can show up dramatic differences in the picture quality, even when youve
only made small adjustments.
We also liked the binding of all the color filters that are included in the
box into one housing. Theres less chance of losing a filter along the
By the way, thats also an improvement over the original VE,
which only had one filter.
And this time around there are some welcome updates on the test tones and patterns
as well. There's more stuff than you can shake a stick at!
All the audio adjustments offer a nice test tone length, giving you ample time
to make any necessary level adjustments for the various channels. This is particularly
handy if, like some, your audio system inflicts a slight delay on the audio
And the Buzz and Rattle test will reveal how much your room interacts
with the lower frequencies, which in many home theaters can be a real annoyance.
The test is given to all the speakers in a surround system and is a good way
to tell if, for example, your fireplace glass doors are rattling, or if picture
frames are dancing on top of your speakers.
This test may convince the spouse to give you that permission you were looking
for to do some "room deadening."
Again Digital Video Essentials offers some stunning pictures in the Montage
section. Plenty of vibrant colors and fine detail to test any TV sets
abilities. Use it once youve done your adjustments (or for "before and
after" comparisons, or to check your work in progress) to test the
results without having to remove the disc and find another of your favorite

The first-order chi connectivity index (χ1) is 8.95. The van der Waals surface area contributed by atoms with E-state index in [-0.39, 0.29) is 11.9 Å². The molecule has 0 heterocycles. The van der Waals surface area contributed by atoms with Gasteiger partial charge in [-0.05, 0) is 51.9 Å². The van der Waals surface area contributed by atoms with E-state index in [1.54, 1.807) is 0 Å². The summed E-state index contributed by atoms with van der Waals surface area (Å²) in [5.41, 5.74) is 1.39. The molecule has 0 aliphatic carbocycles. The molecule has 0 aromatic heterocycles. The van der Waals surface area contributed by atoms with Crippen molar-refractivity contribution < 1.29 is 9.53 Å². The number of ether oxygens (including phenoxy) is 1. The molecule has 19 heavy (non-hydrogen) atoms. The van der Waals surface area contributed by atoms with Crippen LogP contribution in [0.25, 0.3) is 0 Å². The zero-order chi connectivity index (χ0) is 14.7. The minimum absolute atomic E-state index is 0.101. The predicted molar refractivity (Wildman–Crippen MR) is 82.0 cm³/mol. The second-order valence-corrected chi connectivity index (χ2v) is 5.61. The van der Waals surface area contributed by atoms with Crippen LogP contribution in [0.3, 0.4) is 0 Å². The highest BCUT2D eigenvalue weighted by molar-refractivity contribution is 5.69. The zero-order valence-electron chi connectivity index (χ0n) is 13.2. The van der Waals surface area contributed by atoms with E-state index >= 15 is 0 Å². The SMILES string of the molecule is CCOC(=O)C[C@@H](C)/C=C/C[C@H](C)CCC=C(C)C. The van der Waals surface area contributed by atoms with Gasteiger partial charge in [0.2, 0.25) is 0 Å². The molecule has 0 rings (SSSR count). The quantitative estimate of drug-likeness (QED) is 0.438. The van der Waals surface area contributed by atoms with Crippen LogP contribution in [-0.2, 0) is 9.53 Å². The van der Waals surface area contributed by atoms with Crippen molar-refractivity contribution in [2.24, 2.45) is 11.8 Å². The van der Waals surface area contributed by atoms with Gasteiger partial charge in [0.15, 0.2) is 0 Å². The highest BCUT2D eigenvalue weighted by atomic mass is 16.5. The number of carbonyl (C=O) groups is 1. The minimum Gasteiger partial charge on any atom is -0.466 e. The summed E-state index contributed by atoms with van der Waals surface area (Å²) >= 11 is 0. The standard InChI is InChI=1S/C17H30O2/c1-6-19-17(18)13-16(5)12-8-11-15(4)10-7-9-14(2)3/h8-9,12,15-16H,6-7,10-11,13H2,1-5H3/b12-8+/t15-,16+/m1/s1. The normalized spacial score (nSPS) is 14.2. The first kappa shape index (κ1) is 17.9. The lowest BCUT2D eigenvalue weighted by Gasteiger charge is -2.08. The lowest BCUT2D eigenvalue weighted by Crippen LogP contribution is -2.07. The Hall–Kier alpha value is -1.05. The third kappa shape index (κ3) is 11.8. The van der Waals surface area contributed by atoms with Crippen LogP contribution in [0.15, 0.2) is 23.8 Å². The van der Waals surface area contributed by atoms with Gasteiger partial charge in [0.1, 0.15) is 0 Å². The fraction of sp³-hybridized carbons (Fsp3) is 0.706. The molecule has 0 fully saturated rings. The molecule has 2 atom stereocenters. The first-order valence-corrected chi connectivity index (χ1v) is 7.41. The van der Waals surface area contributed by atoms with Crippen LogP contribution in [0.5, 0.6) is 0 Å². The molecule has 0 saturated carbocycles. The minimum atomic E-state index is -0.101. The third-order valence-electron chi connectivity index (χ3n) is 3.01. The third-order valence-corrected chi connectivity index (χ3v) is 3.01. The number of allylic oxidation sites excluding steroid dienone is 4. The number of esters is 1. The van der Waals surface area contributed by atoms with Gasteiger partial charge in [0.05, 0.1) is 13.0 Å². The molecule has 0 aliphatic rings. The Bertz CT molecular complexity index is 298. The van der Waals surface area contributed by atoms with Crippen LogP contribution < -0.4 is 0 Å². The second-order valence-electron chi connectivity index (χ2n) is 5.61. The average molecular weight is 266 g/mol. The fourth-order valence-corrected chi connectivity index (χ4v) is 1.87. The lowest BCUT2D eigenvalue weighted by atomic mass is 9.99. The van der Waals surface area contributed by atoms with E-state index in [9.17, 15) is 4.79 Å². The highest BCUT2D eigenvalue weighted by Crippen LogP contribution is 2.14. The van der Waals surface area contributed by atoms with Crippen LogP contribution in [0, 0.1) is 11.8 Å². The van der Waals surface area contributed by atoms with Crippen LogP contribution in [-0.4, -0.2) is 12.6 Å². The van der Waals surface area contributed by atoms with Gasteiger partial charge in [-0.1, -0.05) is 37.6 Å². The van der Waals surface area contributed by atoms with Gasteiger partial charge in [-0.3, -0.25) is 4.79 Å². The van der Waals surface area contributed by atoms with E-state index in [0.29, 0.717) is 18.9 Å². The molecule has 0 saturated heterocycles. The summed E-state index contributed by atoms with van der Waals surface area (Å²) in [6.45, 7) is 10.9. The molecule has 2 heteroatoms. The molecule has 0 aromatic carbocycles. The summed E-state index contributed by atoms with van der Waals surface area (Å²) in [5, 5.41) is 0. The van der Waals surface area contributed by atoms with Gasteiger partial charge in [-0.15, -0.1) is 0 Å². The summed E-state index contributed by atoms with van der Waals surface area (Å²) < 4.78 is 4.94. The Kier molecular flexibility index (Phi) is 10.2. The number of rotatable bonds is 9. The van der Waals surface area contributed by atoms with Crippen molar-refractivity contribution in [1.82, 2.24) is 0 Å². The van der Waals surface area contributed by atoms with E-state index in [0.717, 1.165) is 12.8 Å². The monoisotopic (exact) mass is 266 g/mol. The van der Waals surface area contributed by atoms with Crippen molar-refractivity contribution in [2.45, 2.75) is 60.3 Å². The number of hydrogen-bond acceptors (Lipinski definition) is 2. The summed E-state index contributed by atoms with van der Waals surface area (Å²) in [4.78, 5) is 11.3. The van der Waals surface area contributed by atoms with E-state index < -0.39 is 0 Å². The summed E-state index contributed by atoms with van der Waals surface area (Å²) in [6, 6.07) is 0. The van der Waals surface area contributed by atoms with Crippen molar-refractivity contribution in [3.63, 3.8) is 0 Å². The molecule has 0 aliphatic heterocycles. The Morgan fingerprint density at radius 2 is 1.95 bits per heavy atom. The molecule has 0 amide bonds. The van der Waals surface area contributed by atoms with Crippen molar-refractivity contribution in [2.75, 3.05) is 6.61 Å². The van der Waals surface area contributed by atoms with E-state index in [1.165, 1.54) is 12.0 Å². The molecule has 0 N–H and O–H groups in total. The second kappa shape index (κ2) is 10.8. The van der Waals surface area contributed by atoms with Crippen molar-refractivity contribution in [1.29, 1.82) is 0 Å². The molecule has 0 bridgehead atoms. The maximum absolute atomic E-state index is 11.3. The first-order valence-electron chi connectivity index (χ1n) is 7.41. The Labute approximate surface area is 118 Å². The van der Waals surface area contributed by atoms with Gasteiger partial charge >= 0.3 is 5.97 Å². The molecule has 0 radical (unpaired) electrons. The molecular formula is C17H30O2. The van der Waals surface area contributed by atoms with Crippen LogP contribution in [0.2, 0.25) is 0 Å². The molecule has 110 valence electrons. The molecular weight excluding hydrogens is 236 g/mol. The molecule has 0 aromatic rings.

DVDs to test. It truly gives you a look at what an optimized picture should
Theres some other great eye candy, too! Near the beginning of the disc
youre treated to a stunning scene of the Space Shuttle on the liftoff
pad - in fine detail. And the animated roller coaster ride will induce vertigo
on large screens. Fasten your seats on that one!
And if you arent yet convinced aurant scene, in both aspect ratios, is
The disc is presented in 1.78:1 anamorphic widescreen, which in this day and
age is exactly how it should be. Picture quality, not surprisingly, is excellent
- we would expect no less from a disc such as this, and DVE delivers.
Audio is also excellent, and itll work with analog Dolby Digital 2.0
surround systems, Dolby Digital EX 6.1 and dts-ES equipped systems. Weve
been resisting the move to 6.1/7.1 (where will it all end?!), and so tested
the disc using our 5.1 home theaters.
We were not disappointed. The audio tests are very effective, and the sound
quality is excellent.
DVE is a disc that no one whos serious about home theater should be without.
It is, quite simply, a necessary tool for any home theater system. Not only
will it allow you to set up your equipment properly, it also teaches you what
you should know about it in the first place.
It'll also give you a leg up on questions to ask if you decide to call in a
professional to super tweak such things as grayscale or the geometry
on your prized television monitor.
DVE also offers different versions on the disc - and dare we say tape.
The English language disc is offered in both PAL and NTSC standard definition
signals and since the DVD is 0 region coded, it is theoretically
will play on any DVD system worldwide.
It's also available on DVHS tape (digital video home system) mastered in 720p
and 1080i HDTV systems.
In our view DVE has accomplished its mission extremely well and has once again
made Joe Kane's work the benchmark. It truly lets you exploit your home theater
to its best advantage, and isnt that what its all about?
Tell us at TechnoFile what YOU think